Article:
And Now What?

Awkwardly, neither the SPD nor the CDU/CSU will be able to form a two-party coalition government with just their preferred partners, the Greens and the FDP, respectively. Attempts to form a three-way coalition, however, are likely to result in drawn-out coalition negotiations as both big parties will be competing to get the Greens and the FDP to join them; there could be weeks or even months of messy coalition negotiations ahead.

In initial reactions, Olaf Scholz, the current Finance Minister and the SPD’s candidate for chancellor, was adamant that he should lead coalition talks: “A lot of people voted for the SPD because they wanted a change of government and wanted the next chancellor of this country to be Olaf Scholz,” he said.

Despite the CDU/CSU’s poor showing, its candidate for chancellor Armin Laschet said he, too, had earned the right to try to form the next government: “We will do everything we can to form a government under the leadership of the CDU/CSU,” he said at the party’s headquarters in Berlin on Sunday evening.

Laschet sounded more reserved on Monday, however. He is said to have stated in internal discussions that “no one can derive a claim to govern for the CDU/CSU from the election results,” adding that the CDU/CSU would stand ready to form a government if the SPD fails to do so with the Greens and the FDP.

Hinting at the FDP’s and Greens’ status as kingmakers, FDP chairman Christian Lindner suggested his party should confer with the Greens first “to structure everything that comes afterward,” since those two parties had challenged the “status quo of the grand coalition” currently ruling.

Observers have noted the risk that Berlin will go into a state of semi-paralysis, just as it did during the protracted talks that followed the last Bundestag election in 2017. Yet this is a time when Germany badly needs to plan its recovery from the coronavirus pandemic and prepare for its presidency of the G7 in 2022.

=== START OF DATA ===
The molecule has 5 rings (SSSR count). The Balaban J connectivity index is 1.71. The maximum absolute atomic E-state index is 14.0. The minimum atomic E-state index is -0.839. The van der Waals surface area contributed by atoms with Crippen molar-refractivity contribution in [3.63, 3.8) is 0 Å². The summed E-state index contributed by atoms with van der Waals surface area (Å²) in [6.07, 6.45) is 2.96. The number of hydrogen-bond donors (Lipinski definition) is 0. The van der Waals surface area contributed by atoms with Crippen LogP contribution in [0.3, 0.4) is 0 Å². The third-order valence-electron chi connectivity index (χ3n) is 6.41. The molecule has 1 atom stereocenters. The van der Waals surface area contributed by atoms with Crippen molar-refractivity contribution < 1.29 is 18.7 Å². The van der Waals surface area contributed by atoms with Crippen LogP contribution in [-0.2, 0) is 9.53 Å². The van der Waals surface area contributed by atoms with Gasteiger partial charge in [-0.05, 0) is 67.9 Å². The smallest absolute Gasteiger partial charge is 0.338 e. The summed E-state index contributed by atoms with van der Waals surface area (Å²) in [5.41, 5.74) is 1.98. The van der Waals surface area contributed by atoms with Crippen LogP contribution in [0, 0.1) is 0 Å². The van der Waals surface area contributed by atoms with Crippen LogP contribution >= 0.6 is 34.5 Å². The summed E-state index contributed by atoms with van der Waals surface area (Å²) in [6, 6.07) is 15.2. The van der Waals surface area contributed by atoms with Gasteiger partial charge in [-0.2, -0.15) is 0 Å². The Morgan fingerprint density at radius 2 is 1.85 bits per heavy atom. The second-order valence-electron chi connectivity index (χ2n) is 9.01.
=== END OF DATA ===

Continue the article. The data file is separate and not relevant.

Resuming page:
With big differences to overcome, coalition talks are likely to drag on for weeks. There is already speculation that Merkel will have to remain as acting chancellor for months, possibly into 2022 — though both Scholz and Laschet said it was their “ambition” to form a new government sooner.

Summary: What To Expect?
  • In all likelihood, three parties will be needed to form a government. Yet another continuation of the “Grand Coalition” between SPD and CDU/CSU is an undesired and unlikely option.
  • Scholz (SPD) is the favorite for leading the new government, with still remaining chances for Laschet (CDU/CSU).
  • It is unclear how and under whose leadership coalition negotiations will take place. There is no “manual” for the situation as it is.
  • A prolonged period of difficult discussions and negotiations between the parties involved is likely.
  • Predictions on a new government’s priorities in individual policy fields are very speculative at this stage. Depending on the unpredictable momentum of coalition talks, everything might be subject of negotiations and difficult compromises will need to be made.
  • Germany’s ability to lead on the international stage looks questionable for the foreseeable future.